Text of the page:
Azerbaijan is working to take steps toward achieving greater independence in a national pharmaceutical industry, currently dominated by imports.

Azerbaijan's healthcare spending has drastically increased over the past 10 years, totaling AZN665 million in 2014. The government has also increased the state budget allocation of healthcare funds by 3.2% and 8.7%, respectively, over the past two years alone, proving that its commitment to making changes in this industry is continuing each year. One of the most salient focal points in the healthcare field deals with the current state of the pharmaceutical industry in Azerbaijan. Pharmacies are the most popular consumer health outlets in Azerbaijan by far, with around 2,000 pharmacies located throughout the country. That aside, the current Azerbaijani market is characterized by massive amounts of foreign imports, with only a tiny portion of medicine produced domestically. Most of the pharmaceutical products available in Azerbaijan come from Germany and Russia, although many other European, CIS, and Asian countries are large contributors as well. In raw numbers, imported medicines comprise 97% of the market share in the country. Azerbaijan is working to close this production gap through independent and partner oriented projects.

The lack of domestic production is currently problematic for Azerbaijan because it raises the prices of consumer medicines for local citizens. The exact same medicine available for purchase in Azerbaijan would likely cost less in Georgia or in a nearby CIS country. The solution for this problem, manufacturing pharmaceuticals domestically, has been an elusive task for Azerbaijan over the past decade. However, alongside the large drop in the price of a barrel of oil, Azerbaijan has a renewed focus and fresh motivation to make some concrete steps in the right direction with regards to the pharmaceutical industry.

The Deputy Prime Minister made an announcement to the nation in which he spoke about initiating talks to commence the production of medicines in Azerbaijan. His current plan for this endeavor involves utilizing the strong business relationships that Azerbaijan has with upstanding foreign pharmaceutical companies. The resulting companies in Azerbaijan would be based off of the models created, or even started, by select foreign corporations. Meshing perfectly with the Deputy Prime Minister's vision, many different countries have already taken notice of this appealing sector. Iran and Russia have extended offers to Azerbaijan in the interest of producing medicines within the country. Russia sent a trade delegation of pharmaceutical companies to Azerbaijan in order to meet with the Healthcare Ministry and discuss business opportunities. Iran has shown interest in opening a plant in Azerbaijan expressly for the purpose of manufacturing modern medicines. Experts have noted that joint ventures between foreign companies and Azerbaijan could be created without much difficulty using the new and technically advanced industrial parks in the country. To help ensure the success of the domestic production of medicine, tax exemptions for pharmaceutical producers and free customs duties were some further ideas that the government has discussed. All of these smart new ideas for the promoting of this industry underscore a newfound proactivity on behalf of the government. As another positive step, the government cracked down on pharmacies that were selling non-registered medicines or allowing the sale of certain medicines to consumers without prescriptions. The government also placed regulations on the prices of all medications since September of 2015, effectively increasing their control on the market.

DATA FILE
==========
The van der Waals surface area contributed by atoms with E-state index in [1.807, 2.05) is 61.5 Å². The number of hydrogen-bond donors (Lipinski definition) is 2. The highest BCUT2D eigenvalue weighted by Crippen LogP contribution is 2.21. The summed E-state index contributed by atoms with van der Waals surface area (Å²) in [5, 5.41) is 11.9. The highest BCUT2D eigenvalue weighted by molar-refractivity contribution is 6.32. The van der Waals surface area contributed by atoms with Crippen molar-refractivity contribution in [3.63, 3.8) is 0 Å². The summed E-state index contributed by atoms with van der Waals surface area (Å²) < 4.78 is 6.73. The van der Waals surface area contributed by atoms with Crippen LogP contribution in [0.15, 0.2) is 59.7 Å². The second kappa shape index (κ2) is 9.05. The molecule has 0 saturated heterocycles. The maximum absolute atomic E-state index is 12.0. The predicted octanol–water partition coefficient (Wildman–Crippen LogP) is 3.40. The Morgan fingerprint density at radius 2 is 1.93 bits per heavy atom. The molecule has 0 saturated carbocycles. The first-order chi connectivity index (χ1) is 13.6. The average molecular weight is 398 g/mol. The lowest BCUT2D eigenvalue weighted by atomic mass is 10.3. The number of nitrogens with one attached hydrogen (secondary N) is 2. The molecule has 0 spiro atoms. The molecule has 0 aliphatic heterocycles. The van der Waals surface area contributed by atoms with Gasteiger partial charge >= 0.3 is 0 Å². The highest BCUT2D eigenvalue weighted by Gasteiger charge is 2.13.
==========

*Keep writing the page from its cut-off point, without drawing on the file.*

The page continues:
While the government and other firms work to make Azerbaijan less import-reliant in the pharmaceutical industry, other companies are looking to improve the current pharmacy model. In this vein, VITTA Scientific Technical Company is creating a mobile app called Aptek. As pharmacies around Azerbaijan begin to make the transition to electronic databases, Aptek will enable consumers to search for medications from the palm of their hand. This app will let consumers know which specific pharmacies have the medication they are looking for, the cost of the medication at each pharmacy, and it will provide the phone number on the screen of the pharmacy as well. Advancements in this field will continue to pile on as the domestic industry makes strides to become increasingly self-sufficient.